Twitter Plot Summary: The Pink Panther franchise continues to hobble on, despite the fact its lead died some years previously. Thank Grud for Turk Thrust II.
Cobbling together a film after your lead actor has died is clearly a bad idea. It certainly didn’t work in Trail of the Pink Panther, a tribute to the comic genius that was Peter Sellers which used previously unseen footage and a few segments of new material to create a new, if totally uneven, story. So as a director whose success is tied to your lead actor’s performance and insanity (in this case, Blake Edwards) what do you do when your lead actor dies and you have a dearth of alternative opportunities? Why, you try desperately to spin the franchise off with a new lead character, of course, now with Sergeant Clifton Sleigh (Tim Wass) who is, for want of a better term, the American Clouseau. That’s not a good thing, it turns out.
You can almost feel the padding from the off – Clouseau interrupts a meeting between Joanna Lumley and some other moustachioed menace, his face hidden in shadow. Then a few minutes of extended credits with the animated Pink Panther fill time, almost unnecessarily so. It transpires that Clouseau has vanished and has somehow become a national hero, much to Chief Inspector Dreyfus’ bafflement and chagrin. Following an amusing sequence where they use a computer to pick the best candidate for locating Clouseau, Clifton Sleigh is selected and heads off on his trail. This includes revisiting old faces from the franchise, including an increasingly aged David Niven, Burt Kwouk as Cato, and Harvey Korman as Professor Auguste Balls (don’t ask), and – let’s face it – not much else.
Thankfully Herbert Lom is as batty as ever as the long-suffering Dreyfus. It’s him in fact that sells this production, one of the very few highlights in an overly long and mostly tedious picture. His regular appearances, constantly being accidentally injured thanks to Sleigh’s bumbling, add levity that makes you wish that Dreyfus was the focus rather than Sleigh. Without Dreyfus, this would be near unwatchable.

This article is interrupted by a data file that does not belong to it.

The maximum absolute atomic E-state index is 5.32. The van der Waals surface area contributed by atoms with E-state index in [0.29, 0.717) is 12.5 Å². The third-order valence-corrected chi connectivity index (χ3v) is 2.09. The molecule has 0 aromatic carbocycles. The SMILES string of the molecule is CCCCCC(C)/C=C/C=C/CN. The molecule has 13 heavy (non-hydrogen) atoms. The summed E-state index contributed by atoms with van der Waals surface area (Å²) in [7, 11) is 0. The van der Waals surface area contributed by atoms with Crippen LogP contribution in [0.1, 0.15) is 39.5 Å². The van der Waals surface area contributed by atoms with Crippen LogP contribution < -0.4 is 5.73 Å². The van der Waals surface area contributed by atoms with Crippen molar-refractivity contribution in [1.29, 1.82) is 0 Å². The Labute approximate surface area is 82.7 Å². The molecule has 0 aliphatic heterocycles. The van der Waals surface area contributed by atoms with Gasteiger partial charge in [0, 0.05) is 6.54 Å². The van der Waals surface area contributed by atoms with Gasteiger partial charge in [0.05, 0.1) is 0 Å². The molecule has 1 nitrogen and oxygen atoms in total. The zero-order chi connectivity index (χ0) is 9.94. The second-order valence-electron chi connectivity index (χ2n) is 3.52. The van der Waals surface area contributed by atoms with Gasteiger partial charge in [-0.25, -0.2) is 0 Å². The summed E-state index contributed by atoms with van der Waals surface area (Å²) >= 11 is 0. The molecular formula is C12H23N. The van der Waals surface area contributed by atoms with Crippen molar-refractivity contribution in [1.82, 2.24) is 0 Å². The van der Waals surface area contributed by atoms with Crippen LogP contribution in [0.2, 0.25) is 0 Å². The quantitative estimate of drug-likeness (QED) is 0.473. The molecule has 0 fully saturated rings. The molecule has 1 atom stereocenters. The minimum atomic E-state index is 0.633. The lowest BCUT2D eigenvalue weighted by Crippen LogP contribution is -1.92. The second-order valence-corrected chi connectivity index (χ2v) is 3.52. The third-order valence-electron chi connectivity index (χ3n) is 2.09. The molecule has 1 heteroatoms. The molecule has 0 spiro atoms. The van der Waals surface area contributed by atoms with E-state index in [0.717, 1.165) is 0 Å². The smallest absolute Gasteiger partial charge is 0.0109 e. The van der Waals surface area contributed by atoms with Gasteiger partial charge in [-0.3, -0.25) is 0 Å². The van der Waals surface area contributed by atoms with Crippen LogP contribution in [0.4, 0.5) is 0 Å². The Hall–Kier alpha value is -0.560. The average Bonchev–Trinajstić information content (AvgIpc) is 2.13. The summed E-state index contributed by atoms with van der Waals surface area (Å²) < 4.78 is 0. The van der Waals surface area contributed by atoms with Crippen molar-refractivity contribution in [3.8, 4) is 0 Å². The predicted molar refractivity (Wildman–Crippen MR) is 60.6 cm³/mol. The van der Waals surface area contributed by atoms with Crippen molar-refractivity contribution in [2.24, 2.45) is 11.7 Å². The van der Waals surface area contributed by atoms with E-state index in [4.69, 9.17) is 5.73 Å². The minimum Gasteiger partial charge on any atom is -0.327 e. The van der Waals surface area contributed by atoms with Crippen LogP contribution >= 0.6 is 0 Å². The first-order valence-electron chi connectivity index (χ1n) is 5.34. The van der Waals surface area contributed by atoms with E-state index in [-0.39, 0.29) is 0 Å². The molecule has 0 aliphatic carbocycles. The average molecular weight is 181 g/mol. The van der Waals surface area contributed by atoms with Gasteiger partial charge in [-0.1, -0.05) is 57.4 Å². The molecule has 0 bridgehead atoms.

Then there is that cameo at the end, with Roger Moore taking on the role of Clouseau post-plastic surgery. It’s here that some of the fun from the previous films makes a return, but it’s all too brief and carried only by Moore’s charisma and ability to pratfall with the best of them. Wass looks like an amateur by comparison. It’s sadly no surprise that Wass has not achieved much fame since stepping into the shoes of Peter Sellers, in front of the camera at least – he’s forged a successful career as a director instead.
Other gags fall flat – the repeated gag of the Italian American gangster types always eating when they discuss business is poorly established, and the pratfalls handed to Sleigh – once the domain of Clouseau – on the whole feel forced and without Sellers’ nuance. It’s clear that Peter Sellers was a hard act to follow, and Curse clearly demonstrates that the magic went with him. In many respects this is a tribute act to the Sellers run of films, nothing more.